Sunday, November 25, 2007

Summer School (2006)

Ah, summertime! When balmy days are spent sunning on the beach or lounging around the pool…unless, of course, you are like Summer School’s teenage Charlie (Simon Wallace), who prefers blocking the bright sunlight out and having horror movie marathons that go for days. Hmmm…that sounds much better than being out in the sweltering summer sun!

Charlie runs a horror movie review site and has been staying up late into the night to try to catch up on his movie viewing before he has to start summer school. His lack of sleep catches up to him on the first day of summer school. While waiting for his teacher and other students to arrive, Charlie dozes off…Only to find himself stuck in very realistic nightmares that resemble his revered horror flicks! Every time he thinks he has woken up, he is plunged back into horrifying situations that test his sense of reality and his own sanity! As Charlie tries to escape his nightmares, he quickly loses his grip on reality…

Summer School is a wonderfully clever low-budget horror film that pays homage to several subgenres of horror including satanic cults, vampires, monsters, hillbillies, slashers, Nazis and exploitation! The film is based on the experiences of writer/director Ben Trandem, who took a summer school class back in high school and spent his evenings and weekends watching B-horror films. Trandem enlisted the help of four other writers/directors – Lance Hendrickson, Steven Rhoden, Troy McCall and Mike P. Nelson – to write and direct each segment of the film. With so many “cooks in the kitchen,” Summer School should be a mess of differing storytelling styles, but surprisingly it holds up very well and doesn’t fail to entertain!

Each segment of the film is true to the subgenre that it is paying homage to. From the lighting, to the colors, to the mood and the characters it feels like a slice of horror heaven pie! I was very impressed that each filmmaker was able to keep the mood and look of the particular subgenre they were using. For example, in the vampire segment the lighting is very dark and rich, with lots of dark blues and reds used. The backwoods hillbilly segment used a bleached-out look similar to the look of the original Texas Chain Saw Massacre. Not only did the filmmakers stay true to the look and feel of the original subgenres, but they managed to cohesively tie together all the segments in a believable way.

The stories are all written quite well. Each segment really kept me guessing and wondering, is Charlie awake? Is this really happening? The nightmarish quality of the film and the different storylines really kept me interested, both visually and cerebrally.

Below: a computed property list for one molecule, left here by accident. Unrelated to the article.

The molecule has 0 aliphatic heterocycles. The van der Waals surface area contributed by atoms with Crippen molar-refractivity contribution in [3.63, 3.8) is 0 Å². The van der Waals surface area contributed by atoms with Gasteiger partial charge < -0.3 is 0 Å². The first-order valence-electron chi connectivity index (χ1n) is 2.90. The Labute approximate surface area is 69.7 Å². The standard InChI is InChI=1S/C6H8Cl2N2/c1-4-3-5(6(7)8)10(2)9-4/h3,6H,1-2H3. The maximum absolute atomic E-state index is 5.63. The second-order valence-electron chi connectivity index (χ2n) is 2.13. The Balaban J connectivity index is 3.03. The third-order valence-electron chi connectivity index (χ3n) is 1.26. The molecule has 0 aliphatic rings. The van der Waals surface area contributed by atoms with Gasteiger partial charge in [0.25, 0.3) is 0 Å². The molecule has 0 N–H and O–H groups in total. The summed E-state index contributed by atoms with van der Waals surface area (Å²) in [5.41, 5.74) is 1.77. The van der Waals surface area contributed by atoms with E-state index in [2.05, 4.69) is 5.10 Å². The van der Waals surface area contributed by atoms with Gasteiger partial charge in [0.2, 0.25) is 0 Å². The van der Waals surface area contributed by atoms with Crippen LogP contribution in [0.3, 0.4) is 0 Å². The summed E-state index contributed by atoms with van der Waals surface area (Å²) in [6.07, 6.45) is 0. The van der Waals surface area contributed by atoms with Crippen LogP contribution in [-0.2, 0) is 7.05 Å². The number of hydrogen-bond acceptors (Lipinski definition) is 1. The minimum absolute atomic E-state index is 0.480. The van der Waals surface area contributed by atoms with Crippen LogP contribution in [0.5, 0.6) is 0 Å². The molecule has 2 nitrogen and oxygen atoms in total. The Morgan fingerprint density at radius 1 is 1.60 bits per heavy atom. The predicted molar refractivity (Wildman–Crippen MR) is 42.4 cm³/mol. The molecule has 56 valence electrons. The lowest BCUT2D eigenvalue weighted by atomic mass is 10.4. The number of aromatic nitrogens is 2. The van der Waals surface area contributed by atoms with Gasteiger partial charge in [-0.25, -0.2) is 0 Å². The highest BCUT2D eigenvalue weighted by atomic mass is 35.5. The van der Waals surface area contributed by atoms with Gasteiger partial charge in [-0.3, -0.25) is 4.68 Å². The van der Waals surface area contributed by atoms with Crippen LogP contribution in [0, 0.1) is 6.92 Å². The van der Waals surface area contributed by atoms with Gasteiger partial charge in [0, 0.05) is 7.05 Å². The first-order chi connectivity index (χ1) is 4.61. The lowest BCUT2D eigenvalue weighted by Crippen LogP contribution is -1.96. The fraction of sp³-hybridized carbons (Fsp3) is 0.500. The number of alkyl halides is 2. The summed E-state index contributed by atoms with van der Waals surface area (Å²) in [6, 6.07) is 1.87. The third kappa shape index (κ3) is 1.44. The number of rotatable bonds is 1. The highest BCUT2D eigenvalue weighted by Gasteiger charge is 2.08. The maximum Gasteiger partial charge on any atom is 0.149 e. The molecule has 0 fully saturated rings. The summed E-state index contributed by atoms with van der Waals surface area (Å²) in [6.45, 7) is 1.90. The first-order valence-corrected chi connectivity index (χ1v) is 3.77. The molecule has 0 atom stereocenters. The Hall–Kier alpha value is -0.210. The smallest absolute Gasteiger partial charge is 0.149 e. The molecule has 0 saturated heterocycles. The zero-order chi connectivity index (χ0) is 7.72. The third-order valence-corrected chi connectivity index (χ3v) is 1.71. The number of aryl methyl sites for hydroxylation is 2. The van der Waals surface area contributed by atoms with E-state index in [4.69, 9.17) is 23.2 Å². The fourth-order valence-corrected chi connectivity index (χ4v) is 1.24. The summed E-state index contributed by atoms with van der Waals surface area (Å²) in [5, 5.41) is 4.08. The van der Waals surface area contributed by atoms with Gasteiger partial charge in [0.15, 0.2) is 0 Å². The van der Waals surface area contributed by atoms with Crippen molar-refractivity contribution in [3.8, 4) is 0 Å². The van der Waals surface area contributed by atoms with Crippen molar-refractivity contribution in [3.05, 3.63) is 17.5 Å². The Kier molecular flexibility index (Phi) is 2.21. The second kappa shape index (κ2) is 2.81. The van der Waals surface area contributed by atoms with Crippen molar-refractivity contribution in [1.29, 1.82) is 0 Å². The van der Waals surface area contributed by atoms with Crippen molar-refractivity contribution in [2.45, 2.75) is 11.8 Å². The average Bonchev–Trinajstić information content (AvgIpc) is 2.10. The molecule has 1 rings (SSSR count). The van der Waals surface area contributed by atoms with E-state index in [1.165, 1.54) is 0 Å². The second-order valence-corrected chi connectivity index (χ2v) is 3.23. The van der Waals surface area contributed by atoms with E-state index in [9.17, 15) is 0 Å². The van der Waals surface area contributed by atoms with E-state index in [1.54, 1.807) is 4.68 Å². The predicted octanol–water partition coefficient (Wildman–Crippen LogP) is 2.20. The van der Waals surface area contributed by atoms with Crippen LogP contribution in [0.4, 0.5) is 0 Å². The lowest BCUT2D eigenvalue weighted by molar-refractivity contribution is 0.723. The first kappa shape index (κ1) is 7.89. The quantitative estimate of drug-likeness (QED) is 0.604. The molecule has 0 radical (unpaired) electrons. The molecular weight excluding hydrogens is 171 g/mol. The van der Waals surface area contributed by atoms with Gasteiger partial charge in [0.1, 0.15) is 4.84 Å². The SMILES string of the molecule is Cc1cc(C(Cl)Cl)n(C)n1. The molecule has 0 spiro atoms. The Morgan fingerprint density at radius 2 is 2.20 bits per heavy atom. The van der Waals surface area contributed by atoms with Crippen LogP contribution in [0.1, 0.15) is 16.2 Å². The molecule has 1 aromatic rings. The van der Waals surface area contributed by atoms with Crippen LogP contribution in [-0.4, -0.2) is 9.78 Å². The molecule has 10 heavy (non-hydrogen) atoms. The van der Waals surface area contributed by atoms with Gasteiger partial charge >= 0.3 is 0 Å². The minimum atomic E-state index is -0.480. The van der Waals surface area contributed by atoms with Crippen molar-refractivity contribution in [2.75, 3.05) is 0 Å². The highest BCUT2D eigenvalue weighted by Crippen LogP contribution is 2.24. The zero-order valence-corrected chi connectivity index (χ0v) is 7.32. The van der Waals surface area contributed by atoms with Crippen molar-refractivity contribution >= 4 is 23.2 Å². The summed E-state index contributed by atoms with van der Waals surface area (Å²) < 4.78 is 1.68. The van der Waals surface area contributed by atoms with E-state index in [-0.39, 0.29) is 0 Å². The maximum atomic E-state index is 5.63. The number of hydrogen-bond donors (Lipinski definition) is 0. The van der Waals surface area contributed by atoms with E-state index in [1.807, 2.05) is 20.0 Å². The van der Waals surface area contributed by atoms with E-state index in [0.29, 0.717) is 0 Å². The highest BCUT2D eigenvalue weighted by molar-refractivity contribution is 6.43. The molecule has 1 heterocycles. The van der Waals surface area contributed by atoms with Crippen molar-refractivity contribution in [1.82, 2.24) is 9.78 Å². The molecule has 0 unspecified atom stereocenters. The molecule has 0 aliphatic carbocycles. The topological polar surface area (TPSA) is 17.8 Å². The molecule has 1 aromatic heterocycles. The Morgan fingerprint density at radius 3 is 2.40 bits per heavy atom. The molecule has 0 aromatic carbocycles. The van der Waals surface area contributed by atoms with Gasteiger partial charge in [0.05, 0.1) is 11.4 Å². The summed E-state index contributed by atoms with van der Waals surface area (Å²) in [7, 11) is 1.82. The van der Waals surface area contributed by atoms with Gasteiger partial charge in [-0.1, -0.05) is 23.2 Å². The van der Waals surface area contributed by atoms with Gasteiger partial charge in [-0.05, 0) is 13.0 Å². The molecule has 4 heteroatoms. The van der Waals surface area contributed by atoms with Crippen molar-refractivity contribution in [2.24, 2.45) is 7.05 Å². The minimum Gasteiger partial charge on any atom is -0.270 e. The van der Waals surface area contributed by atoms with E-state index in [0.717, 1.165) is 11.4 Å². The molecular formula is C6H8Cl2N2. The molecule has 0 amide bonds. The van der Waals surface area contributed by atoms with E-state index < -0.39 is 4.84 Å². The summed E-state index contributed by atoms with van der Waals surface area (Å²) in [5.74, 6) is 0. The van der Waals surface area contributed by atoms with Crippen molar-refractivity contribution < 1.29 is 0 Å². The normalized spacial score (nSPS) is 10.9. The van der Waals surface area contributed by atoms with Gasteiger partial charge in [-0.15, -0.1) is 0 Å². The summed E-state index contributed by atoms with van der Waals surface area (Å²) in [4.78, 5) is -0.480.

Besides the stellar writing and direction by each of the filmmakers, the acting was also top notch. In low budget films it is easy for one (or more) bad actors to bring the whole production value down. In Summer School I couldn’t find ANY bad acting! Lead Simon Wallace does a wonderful job playing Charlie. His portrayal of a normal, intelligent kid under a lot of duress who eventually loses his grip on reality was engaging and entirely believable. Keep your eyes on Wallace; if he wants to, he will go far! The rest of the cast did a spectacular job as well. I enjoyed watching Amy Cocchiarella, who played Charlie’s love interest Lindsey, as well as Tony D. Czech and Lance Hendrickson (no, not THAT one) as Charlie’s goofy friends. Ty Richardson was also great as the school’s police man/Nazi!

Each of the segments were perfect, 15 minute examples of their particular subgenres with the special FX to back ‘em up. For a movie that was shot on an $8,000 budget, I’d say the special FX were impressive. Steven Rhoden and Ben Trandem (who both wrote and directed) handled the special FX. While not a gorefest, there are some excellent and realistic shots of blood and other nasties! I particularly enjoyed the brutal Nazisploitation segment.

Summer School is a film that schools most high-budget Hollywood horror flicks and is a film made by horror fans for horror fans (that’s actually good!!). Heck, if you’re a true horror fan, I don’t see how you couldn’t enjoy Summer School!

Summer SchoolOfficial Website

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